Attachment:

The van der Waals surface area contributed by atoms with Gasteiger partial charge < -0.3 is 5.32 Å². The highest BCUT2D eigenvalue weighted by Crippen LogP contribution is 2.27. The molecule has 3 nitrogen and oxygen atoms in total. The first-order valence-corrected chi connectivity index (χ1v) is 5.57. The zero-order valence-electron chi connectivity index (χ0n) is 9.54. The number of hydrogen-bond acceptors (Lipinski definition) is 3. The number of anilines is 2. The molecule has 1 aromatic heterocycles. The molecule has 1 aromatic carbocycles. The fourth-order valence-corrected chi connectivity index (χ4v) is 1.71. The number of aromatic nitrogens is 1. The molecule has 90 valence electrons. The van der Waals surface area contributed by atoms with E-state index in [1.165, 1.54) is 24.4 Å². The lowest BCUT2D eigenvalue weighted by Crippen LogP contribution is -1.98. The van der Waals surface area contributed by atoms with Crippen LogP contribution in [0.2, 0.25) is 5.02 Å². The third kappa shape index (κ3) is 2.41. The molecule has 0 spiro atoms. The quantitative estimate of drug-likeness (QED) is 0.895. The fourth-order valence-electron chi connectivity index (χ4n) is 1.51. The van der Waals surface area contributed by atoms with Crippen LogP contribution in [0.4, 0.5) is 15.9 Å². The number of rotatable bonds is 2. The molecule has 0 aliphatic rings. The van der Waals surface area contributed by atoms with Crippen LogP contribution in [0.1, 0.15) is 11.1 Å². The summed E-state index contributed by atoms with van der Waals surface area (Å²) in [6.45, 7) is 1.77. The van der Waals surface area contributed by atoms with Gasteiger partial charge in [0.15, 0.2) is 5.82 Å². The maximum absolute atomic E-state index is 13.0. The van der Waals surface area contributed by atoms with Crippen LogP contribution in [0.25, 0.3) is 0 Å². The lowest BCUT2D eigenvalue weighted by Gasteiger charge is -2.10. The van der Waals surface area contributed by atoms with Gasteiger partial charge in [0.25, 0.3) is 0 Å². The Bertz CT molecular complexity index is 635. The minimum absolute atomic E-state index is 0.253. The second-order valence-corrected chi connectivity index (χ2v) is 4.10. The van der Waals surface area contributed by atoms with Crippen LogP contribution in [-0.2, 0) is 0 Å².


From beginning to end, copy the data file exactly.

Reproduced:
The van der Waals surface area contributed by atoms with Gasteiger partial charge < -0.3 is 5.32 Å². The highest BCUT2D eigenvalue weighted by Crippen LogP contribution is 2.27. The molecule has 3 nitrogen and oxygen atoms in total. The first-order valence-corrected chi connectivity index (χ1v) is 5.57. The zero-order valence-electron chi connectivity index (χ0n) is 9.54. The number of hydrogen-bond acceptors (Lipinski definition) is 3. The number of anilines is 2. The molecule has 1 aromatic heterocycles. The molecule has 1 aromatic carbocycles. The fourth-order valence-corrected chi connectivity index (χ4v) is 1.71. The number of aromatic nitrogens is 1. The molecule has 90 valence electrons. The van der Waals surface area contributed by atoms with E-state index in [1.165, 1.54) is 24.4 Å². The lowest BCUT2D eigenvalue weighted by Crippen LogP contribution is -1.98. The van der Waals surface area contributed by atoms with Crippen LogP contribution in [0.2, 0.25) is 5.02 Å². The third kappa shape index (κ3) is 2.41. The molecule has 0 spiro atoms. The quantitative estimate of drug-likeness (QED) is 0.895. The fourth-order valence-electron chi connectivity index (χ4n) is 1.51. The van der Waals surface area contributed by atoms with Crippen LogP contribution in [0.4, 0.5) is 15.9 Å². The number of rotatable bonds is 2. The molecule has 0 aliphatic rings. The van der Waals surface area contributed by atoms with Crippen LogP contribution in [0.1, 0.15) is 11.1 Å². The summed E-state index contributed by atoms with van der Waals surface area (Å²) in [6.45, 7) is 1.77. The van der Waals surface area contributed by atoms with Gasteiger partial charge in [0.15, 0.2) is 5.82 Å². The maximum absolute atomic E-state index is 13.0. The van der Waals surface area contributed by atoms with Crippen LogP contribution in [0.25, 0.3) is 0 Å². The lowest BCUT2D eigenvalue weighted by Gasteiger charge is -2.10. The van der Waals surface area contributed by atoms with Gasteiger partial charge in [0.25, 0.3) is 0 Å². The Bertz CT molecular complexity index is 635. The minimum absolute atomic E-state index is 0.253. The second-order valence-corrected chi connectivity index (χ2v) is 4.10. The van der Waals surface area contributed by atoms with Crippen LogP contribution in [-0.2, 0) is 0 Å².